Presentation on theme: "A2 Biology – The nervous system The structure and function of the brain."— Presentation transcript:
A2 Biology – The nervous system The structure and function of the brain
By the end of this lesson I will be able to: Describe the gross structure of the brain. Outline the functions of the cerebrum, hypothalamus, cerebellum and the medulla oblongata.
The Brain – some facts! weighs 1300 - 1400 g made up of about 100 billion neurons “the most complex living structure on the universe” Society for Neuroscience makes us who we are
Why is it appropriate to say the weight of the brain determines intelligence? Animal Wt. of Brain Brain/Body wt ratio Whale 15 lbs 1/10000 Elephant 13 lbs 1/1000 Human 3 lbs 1/50 The human brain is more developed and has a larger weight in proportion to total body weight.
If our brain is so important, how do we protect it? Cranium (skull bones) Meninges (protective membrane that surrounds the brain) What about our spinal cord? Protected by bones called vertebrae
The Vertebrate Brain Forebrain –cerebrum~ memory, learning, emotion –cerebral cortex~ sensory and motor nerve cell bodies –corpus callosum~ connects left and right hemispheres –thalamus; hypothalamus Midbrain inferior (auditory) and superior (visual) colliculi Hindbrain cerebellum ~coordination of movement medulla oblongata/ pons~autonomic, homeostatic functions
Words and Colors Read the image aloud-- but rather than reading the words, say the colour of the ink that was used to write each word. It's not easy; the written words have a surprisingly strong influence over the actual colour.
Do you see the Phantom Spots? You may see spots where the white lines intersect, but if you try looking right at one, it will disappear. The spots, of course, aren't really there. They're caused by the way your eyes respond to light and dark areas. When an area is surround by light, your eye compensates by "turning down" the brightness a bit, making you see darkened blobs. In this grid, the areas surrounded by the most white are at the intersections of the white lines. Since this phenomenon works best in your peripheral vision, the spots disappear when you look right at them.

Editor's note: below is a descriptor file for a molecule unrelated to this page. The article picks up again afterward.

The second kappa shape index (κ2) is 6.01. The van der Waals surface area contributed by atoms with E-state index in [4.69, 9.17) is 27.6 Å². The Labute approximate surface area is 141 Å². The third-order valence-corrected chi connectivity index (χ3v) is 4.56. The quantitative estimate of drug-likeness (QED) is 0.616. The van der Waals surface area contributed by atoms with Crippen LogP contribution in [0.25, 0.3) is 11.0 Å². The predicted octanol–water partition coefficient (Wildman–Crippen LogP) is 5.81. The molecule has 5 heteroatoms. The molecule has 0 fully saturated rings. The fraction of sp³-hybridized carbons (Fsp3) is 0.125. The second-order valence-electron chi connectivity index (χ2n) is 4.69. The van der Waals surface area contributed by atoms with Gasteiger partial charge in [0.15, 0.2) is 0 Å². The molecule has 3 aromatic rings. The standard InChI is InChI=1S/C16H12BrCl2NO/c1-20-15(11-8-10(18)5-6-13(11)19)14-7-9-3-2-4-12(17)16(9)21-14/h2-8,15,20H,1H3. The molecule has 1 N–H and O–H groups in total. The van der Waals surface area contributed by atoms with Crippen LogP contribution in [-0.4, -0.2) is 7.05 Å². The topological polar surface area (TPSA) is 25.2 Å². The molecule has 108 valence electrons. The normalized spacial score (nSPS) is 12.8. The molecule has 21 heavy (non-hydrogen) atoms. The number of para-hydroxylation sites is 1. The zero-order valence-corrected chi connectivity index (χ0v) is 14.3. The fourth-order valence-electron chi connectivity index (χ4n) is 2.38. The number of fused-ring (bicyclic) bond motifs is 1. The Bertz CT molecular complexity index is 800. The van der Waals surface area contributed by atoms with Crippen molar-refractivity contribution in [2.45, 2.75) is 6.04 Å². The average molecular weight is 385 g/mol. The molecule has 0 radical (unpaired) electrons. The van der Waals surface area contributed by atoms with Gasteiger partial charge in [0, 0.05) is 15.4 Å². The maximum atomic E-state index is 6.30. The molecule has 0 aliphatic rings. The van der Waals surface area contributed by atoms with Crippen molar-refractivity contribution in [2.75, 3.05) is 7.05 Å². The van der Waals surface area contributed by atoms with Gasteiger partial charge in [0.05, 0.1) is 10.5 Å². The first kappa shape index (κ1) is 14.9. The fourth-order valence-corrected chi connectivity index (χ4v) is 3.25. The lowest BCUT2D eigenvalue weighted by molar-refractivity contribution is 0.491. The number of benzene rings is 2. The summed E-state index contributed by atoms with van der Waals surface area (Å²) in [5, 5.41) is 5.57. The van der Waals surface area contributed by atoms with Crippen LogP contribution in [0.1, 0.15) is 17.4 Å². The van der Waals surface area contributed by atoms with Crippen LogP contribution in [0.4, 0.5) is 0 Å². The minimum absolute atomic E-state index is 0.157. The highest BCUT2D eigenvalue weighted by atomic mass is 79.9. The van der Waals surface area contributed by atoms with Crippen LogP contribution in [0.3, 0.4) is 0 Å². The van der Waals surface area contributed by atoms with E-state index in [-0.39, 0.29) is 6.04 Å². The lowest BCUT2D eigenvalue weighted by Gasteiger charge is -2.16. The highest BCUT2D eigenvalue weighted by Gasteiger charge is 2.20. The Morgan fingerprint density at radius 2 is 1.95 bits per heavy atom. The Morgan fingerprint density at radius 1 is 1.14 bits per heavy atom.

Left & Right sides are separate Corpus Callosum : major pathway between hemispheres Some functions are ‘lateralized’ –language on left –math, music on right Lateralization is never 100% Brain has 2 Hemispheres Left Hemisphere Corpus callosum Right Hemisphere
Sensory Information sent to opposite hemisphere Principle is Contralateral Organisation Sensory data crosses over in pathways leading to the cortex Visual Crossover –left visual field to right hemisphere –right field to left Other senses similar Left visual field Right visual field Optic nerves Corpus Callosum Left Visual Cortex Right Visual Cortex
Contralateral Motor Control Movements controlled by motor area Right hemisphere controls left side of body Left hemisphere controls right side Motor nerves cross sides in spinal cord Somatosensory CortexMotor Cortex
Each hemisphere is divided into 4 lobes Frontal Parietal Occipital Temporal
Corpus Callosum Major ( but not only) pathway between sides Connects comparable structures on each side Permits data received on one side to be processed in both hemispheres Aids motor coordination of left and right side Corpus Callosum Medial surface of right hemisphere